Do we have much choice in health care other than Hobson’s Choice – Take it or leave it.

    Of course we can vote with our feet – but at the end of the day whether you shop at Tesco, Sainsburys, M&S, Asda, or wherever – at the end of the day your only (freedom of) choice, is to select from what is on offer on the shelf. What someone else has decided is worth their while producing and/or marketing.

  8. we need to know what is in any new treaty.
    Whats the point. We have no say in it ?

  9. Steven_L

    Blair, and most of his cabal, are lawyers, of course they want a constitution. It means they can challenge domestic rulings as ‘unconstitutional’.

  10. Why would anyone be pro EU ? Why should a Pole have almost as much say in the running of my country as I do? We are the worst performing country in the Anglosphere when we should be the best and we latch oursleves onto basket case loon factories like Les Frogs . You cannot be fired in France and guess what 25% unemployment under 25. We are the most open economy inward and outward. We have nothing in common with these jabbering foreigners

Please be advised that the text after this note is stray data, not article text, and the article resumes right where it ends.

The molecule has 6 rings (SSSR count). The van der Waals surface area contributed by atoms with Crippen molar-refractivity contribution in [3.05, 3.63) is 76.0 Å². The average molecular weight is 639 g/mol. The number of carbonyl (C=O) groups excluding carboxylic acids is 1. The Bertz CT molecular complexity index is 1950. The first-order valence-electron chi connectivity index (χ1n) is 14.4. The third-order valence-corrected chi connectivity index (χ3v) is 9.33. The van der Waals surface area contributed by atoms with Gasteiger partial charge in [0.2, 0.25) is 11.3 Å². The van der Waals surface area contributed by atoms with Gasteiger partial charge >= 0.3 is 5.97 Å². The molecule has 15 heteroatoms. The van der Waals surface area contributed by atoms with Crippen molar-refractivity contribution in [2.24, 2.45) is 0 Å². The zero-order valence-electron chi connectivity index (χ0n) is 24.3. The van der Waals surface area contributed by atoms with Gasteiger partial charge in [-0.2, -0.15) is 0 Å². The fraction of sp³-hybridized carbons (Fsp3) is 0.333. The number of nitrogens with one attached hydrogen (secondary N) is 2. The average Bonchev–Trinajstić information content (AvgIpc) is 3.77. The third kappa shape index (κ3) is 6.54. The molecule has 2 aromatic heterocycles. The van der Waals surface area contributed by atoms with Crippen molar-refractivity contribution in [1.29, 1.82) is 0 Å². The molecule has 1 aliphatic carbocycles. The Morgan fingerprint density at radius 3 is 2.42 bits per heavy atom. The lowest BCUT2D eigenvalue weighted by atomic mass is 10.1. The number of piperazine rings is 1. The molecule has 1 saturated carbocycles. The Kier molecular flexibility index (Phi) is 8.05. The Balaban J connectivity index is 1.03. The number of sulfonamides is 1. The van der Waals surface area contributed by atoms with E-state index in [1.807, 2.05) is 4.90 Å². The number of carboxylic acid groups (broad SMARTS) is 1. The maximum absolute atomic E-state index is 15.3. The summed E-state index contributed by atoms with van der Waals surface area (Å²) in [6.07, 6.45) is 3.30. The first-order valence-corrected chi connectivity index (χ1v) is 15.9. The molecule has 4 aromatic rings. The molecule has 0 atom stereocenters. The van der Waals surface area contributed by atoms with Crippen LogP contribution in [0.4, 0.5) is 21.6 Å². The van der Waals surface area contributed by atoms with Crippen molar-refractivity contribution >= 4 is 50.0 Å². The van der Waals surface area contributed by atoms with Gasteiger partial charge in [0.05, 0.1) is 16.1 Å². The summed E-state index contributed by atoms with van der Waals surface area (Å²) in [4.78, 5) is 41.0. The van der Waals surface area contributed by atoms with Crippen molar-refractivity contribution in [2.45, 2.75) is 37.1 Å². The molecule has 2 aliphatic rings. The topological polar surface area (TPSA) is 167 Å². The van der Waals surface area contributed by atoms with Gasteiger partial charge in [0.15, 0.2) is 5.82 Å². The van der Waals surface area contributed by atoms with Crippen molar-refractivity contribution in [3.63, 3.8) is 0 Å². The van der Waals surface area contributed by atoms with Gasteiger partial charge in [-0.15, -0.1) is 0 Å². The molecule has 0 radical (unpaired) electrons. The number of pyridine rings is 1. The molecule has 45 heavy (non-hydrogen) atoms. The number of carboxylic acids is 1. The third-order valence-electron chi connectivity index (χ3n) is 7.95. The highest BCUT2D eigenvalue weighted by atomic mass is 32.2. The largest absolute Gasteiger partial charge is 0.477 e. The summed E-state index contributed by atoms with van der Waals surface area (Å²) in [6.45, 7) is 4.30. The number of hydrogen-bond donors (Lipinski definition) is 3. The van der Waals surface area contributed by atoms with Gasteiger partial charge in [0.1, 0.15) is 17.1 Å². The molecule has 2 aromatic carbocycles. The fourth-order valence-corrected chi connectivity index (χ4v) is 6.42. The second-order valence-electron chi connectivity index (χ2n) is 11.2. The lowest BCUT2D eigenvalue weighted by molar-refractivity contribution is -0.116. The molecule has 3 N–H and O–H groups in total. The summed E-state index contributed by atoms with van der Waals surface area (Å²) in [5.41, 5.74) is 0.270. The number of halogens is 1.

Yes Referendums are un British but then so is war. We are under attack and must defend this country from the new Reich and its cohorts of blood sucking beaurocrats .

    There is an EU standard size condom there actually is . What use is that to a hugely gifted fellow like me eh ? Do you know what the most common line by far in film history is

    ” Lets get the hell out of here !”

    Thats what I think when I think of the scandalous consipracy of the political classes to sell the country out . Better off out

  11. I don’t like referendums. They are un- British. I’m pro-EU but of course we need to know what is in any new treaty.

  12. May I reccommend

    for any serious comment on the current confusion.

  13. Did this new EU treaty, in its final form, appear in the Labour Party manifesto at the last election? I’ve no idea if it did or didn’t, although I suspect it didn’t. If it didn’t then it’s simple – it’s undemocratic

  14. It’s estimated that 78% of Brits would vote ‘No’ on such a referendum and I’m one of the 78%. The EU is iniquitous and is simply the first step [European] on the road to globalization. Our society and nation necessitates that the EU be opposed at every turn.